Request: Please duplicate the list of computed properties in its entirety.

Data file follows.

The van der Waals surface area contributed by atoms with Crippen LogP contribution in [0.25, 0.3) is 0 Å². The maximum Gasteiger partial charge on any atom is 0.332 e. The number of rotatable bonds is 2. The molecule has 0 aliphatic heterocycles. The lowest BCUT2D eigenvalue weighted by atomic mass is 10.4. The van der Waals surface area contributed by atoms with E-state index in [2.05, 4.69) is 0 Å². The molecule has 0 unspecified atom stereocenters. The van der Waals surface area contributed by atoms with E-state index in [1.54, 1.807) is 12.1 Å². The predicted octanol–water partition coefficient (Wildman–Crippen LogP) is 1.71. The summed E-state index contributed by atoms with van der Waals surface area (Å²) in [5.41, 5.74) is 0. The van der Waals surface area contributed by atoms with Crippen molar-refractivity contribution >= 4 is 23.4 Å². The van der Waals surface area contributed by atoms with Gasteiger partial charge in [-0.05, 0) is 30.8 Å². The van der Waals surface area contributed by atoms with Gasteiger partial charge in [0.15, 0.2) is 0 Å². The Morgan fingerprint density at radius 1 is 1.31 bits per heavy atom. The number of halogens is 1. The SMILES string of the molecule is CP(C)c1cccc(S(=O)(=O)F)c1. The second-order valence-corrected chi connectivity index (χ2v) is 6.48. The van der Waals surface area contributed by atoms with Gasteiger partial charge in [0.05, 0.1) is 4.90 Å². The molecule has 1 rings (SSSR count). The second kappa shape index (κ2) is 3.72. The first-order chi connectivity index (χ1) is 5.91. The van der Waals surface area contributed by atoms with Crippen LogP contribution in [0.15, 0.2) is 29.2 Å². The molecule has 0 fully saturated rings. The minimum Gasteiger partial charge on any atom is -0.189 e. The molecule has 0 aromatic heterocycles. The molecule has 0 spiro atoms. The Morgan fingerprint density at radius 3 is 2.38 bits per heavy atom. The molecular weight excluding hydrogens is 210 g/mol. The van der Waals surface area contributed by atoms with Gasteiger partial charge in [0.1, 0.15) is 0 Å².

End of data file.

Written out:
The van der Waals surface area contributed by atoms with Crippen LogP contribution in [0.25, 0.3) is 0 Å². The maximum Gasteiger partial charge on any atom is 0.332 e. The number of rotatable bonds is 2. The molecule has 0 aliphatic heterocycles. The lowest BCUT2D eigenvalue weighted by atomic mass is 10.4. The van der Waals surface area contributed by atoms with E-state index in [2.05, 4.69) is 0 Å². The molecule has 0 unspecified atom stereocenters. The van der Waals surface area contributed by atoms with E-state index in [1.54, 1.807) is 12.1 Å². The predicted octanol–water partition coefficient (Wildman–Crippen LogP) is 1.71. The summed E-state index contributed by atoms with van der Waals surface area (Å²) in [5.41, 5.74) is 0. The van der Waals surface area contributed by atoms with Crippen molar-refractivity contribution >= 4 is 23.4 Å². The van der Waals surface area contributed by atoms with Gasteiger partial charge in [-0.05, 0) is 30.8 Å². The van der Waals surface area contributed by atoms with Gasteiger partial charge in [0.15, 0.2) is 0 Å². The Morgan fingerprint density at radius 1 is 1.31 bits per heavy atom. The number of halogens is 1. The SMILES string of the molecule is CP(C)c1cccc(S(=O)(=O)F)c1. The second-order valence-corrected chi connectivity index (χ2v) is 6.48. The van der Waals surface area contributed by atoms with Gasteiger partial charge in [0.05, 0.1) is 4.90 Å². The molecule has 1 rings (SSSR count). The second kappa shape index (κ2) is 3.72. The first-order chi connectivity index (χ1) is 5.91. The van der Waals surface area contributed by atoms with Crippen LogP contribution in [0.15, 0.2) is 29.2 Å². The molecule has 0 fully saturated rings. The minimum Gasteiger partial charge on any atom is -0.189 e. The molecule has 0 aromatic heterocycles. The molecule has 0 spiro atoms. The Morgan fingerprint density at radius 3 is 2.38 bits per heavy atom. The molecular weight excluding hydrogens is 210 g/mol. The van der Waals surface area contributed by atoms with Gasteiger partial charge in [0.1, 0.15) is 0 Å².